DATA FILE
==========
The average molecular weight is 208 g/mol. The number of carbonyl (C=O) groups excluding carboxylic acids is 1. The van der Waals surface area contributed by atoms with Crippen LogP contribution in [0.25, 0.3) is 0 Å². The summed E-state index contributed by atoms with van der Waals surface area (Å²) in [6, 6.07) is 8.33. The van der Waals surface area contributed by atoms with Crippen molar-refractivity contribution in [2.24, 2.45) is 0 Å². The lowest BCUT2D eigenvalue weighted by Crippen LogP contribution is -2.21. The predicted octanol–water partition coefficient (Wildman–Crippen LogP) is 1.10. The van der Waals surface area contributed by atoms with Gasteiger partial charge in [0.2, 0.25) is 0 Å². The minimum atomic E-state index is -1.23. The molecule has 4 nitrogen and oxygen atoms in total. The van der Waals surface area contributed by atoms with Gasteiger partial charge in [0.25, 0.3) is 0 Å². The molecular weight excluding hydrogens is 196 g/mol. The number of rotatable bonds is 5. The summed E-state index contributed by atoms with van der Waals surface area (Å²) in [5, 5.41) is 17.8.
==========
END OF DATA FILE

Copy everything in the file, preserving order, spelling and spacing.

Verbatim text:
The average molecular weight is 208 g/mol. The number of carbonyl (C=O) groups excluding carboxylic acids is 1. The van der Waals surface area contributed by atoms with Crippen LogP contribution in [0.25, 0.3) is 0 Å². The summed E-state index contributed by atoms with van der Waals surface area (Å²) in [6, 6.07) is 8.33. The van der Waals surface area contributed by atoms with Crippen molar-refractivity contribution in [2.24, 2.45) is 0 Å². The lowest BCUT2D eigenvalue weighted by Crippen LogP contribution is -2.21. The predicted octanol–water partition coefficient (Wildman–Crippen LogP) is 1.10. The van der Waals surface area contributed by atoms with Gasteiger partial charge in [0.2, 0.25) is 0 Å². The minimum atomic E-state index is -1.23. The molecule has 4 nitrogen and oxygen atoms in total. The van der Waals surface area contributed by atoms with Gasteiger partial charge in [0.25, 0.3) is 0 Å². The molecular weight excluding hydrogens is 196 g/mol. The number of rotatable bonds is 5. The summed E-state index contributed by atoms with van der Waals surface area (Å²) in [5, 5.41) is 17.8.